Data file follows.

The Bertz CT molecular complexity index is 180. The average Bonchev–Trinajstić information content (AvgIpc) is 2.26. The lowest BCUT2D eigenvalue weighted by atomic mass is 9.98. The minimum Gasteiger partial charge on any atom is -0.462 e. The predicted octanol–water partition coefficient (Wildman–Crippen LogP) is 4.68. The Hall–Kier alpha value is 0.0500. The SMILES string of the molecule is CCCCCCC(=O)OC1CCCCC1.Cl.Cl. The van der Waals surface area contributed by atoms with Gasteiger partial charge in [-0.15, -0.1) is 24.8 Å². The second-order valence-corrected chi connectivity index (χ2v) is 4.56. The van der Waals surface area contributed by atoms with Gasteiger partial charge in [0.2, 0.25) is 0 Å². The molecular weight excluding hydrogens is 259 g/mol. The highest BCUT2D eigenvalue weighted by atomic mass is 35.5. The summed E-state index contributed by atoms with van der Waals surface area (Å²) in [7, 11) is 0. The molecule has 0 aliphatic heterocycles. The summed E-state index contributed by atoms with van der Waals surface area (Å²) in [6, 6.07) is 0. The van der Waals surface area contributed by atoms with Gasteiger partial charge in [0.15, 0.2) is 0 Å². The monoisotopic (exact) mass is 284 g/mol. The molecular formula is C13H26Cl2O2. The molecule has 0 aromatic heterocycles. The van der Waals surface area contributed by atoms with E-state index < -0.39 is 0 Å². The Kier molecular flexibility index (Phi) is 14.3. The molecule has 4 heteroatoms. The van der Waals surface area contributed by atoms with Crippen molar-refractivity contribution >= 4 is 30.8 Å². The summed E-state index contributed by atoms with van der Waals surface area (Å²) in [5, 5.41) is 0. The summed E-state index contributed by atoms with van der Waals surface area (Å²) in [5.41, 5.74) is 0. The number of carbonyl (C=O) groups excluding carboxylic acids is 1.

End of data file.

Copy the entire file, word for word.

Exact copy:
The Bertz CT molecular complexity index is 180. The average Bonchev–Trinajstić information content (AvgIpc) is 2.26. The lowest BCUT2D eigenvalue weighted by atomic mass is 9.98. The minimum Gasteiger partial charge on any atom is -0.462 e. The predicted octanol–water partition coefficient (Wildman–Crippen LogP) is 4.68. The Hall–Kier alpha value is 0.0500. The SMILES string of the molecule is CCCCCCC(=O)OC1CCCCC1.Cl.Cl. The van der Waals surface area contributed by atoms with Gasteiger partial charge in [-0.15, -0.1) is 24.8 Å². The second-order valence-corrected chi connectivity index (χ2v) is 4.56. The van der Waals surface area contributed by atoms with Gasteiger partial charge in [0.2, 0.25) is 0 Å². The molecular weight excluding hydrogens is 259 g/mol. The highest BCUT2D eigenvalue weighted by atomic mass is 35.5. The summed E-state index contributed by atoms with van der Waals surface area (Å²) in [7, 11) is 0. The molecule has 0 aliphatic heterocycles. The summed E-state index contributed by atoms with van der Waals surface area (Å²) in [6, 6.07) is 0. The van der Waals surface area contributed by atoms with Gasteiger partial charge in [0.15, 0.2) is 0 Å². The monoisotopic (exact) mass is 284 g/mol. The molecular formula is C13H26Cl2O2. The molecule has 0 aromatic heterocycles. The van der Waals surface area contributed by atoms with E-state index < -0.39 is 0 Å². The Kier molecular flexibility index (Phi) is 14.3. The molecule has 4 heteroatoms. The van der Waals surface area contributed by atoms with Crippen molar-refractivity contribution >= 4 is 30.8 Å². The summed E-state index contributed by atoms with van der Waals surface area (Å²) in [5, 5.41) is 0. The summed E-state index contributed by atoms with van der Waals surface area (Å²) in [5.41, 5.74) is 0. The number of carbonyl (C=O) groups excluding carboxylic acids is 1.